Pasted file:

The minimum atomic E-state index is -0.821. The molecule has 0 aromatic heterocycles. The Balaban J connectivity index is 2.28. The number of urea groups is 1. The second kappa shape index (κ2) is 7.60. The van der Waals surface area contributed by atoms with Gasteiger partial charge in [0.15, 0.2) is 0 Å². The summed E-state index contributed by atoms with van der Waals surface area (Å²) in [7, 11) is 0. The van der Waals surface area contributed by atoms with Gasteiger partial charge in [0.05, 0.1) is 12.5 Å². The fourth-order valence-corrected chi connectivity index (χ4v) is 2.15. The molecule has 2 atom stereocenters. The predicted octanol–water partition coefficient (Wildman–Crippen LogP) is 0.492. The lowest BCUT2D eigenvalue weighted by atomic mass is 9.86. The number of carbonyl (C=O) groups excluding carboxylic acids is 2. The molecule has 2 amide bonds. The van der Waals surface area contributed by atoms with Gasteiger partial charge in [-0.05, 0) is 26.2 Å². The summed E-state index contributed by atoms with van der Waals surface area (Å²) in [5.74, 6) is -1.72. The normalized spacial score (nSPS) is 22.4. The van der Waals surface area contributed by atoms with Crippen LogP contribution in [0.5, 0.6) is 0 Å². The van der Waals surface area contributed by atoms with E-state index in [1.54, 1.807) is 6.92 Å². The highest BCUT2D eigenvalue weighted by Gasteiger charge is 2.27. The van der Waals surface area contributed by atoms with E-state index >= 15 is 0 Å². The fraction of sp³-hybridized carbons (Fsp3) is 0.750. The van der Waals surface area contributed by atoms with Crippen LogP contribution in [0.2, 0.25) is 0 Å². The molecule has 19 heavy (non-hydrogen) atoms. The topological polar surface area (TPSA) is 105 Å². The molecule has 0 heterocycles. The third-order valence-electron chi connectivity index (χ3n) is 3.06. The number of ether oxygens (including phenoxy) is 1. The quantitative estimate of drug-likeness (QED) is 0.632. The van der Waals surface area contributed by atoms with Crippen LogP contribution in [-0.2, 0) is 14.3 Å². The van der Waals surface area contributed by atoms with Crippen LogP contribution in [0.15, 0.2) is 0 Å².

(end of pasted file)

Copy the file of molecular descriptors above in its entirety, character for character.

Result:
The minimum atomic E-state index is -0.821. The molecule has 0 aromatic heterocycles. The Balaban J connectivity index is 2.28. The number of urea groups is 1. The second kappa shape index (κ2) is 7.60. The van der Waals surface area contributed by atoms with Gasteiger partial charge in [0.15, 0.2) is 0 Å². The summed E-state index contributed by atoms with van der Waals surface area (Å²) in [7, 11) is 0. The van der Waals surface area contributed by atoms with Gasteiger partial charge in [0.05, 0.1) is 12.5 Å². The fourth-order valence-corrected chi connectivity index (χ4v) is 2.15. The molecule has 2 atom stereocenters. The predicted octanol–water partition coefficient (Wildman–Crippen LogP) is 0.492. The lowest BCUT2D eigenvalue weighted by atomic mass is 9.86. The number of carbonyl (C=O) groups excluding carboxylic acids is 2. The molecule has 2 amide bonds. The van der Waals surface area contributed by atoms with Gasteiger partial charge in [-0.05, 0) is 26.2 Å². The summed E-state index contributed by atoms with van der Waals surface area (Å²) in [5.74, 6) is -1.72. The normalized spacial score (nSPS) is 22.4. The van der Waals surface area contributed by atoms with Crippen LogP contribution in [0.5, 0.6) is 0 Å². The van der Waals surface area contributed by atoms with E-state index in [1.54, 1.807) is 6.92 Å². The highest BCUT2D eigenvalue weighted by Gasteiger charge is 2.27. The van der Waals surface area contributed by atoms with E-state index >= 15 is 0 Å². The fraction of sp³-hybridized carbons (Fsp3) is 0.750. The van der Waals surface area contributed by atoms with Crippen LogP contribution in [0.2, 0.25) is 0 Å². The molecule has 19 heavy (non-hydrogen) atoms. The topological polar surface area (TPSA) is 105 Å². The molecule has 0 heterocycles. The third-order valence-electron chi connectivity index (χ3n) is 3.06. The number of ether oxygens (including phenoxy) is 1. The quantitative estimate of drug-likeness (QED) is 0.632. The van der Waals surface area contributed by atoms with Crippen LogP contribution in [-0.2, 0) is 14.3 Å². The van der Waals surface area contributed by atoms with Crippen LogP contribution in [0.15, 0.2) is 0 Å².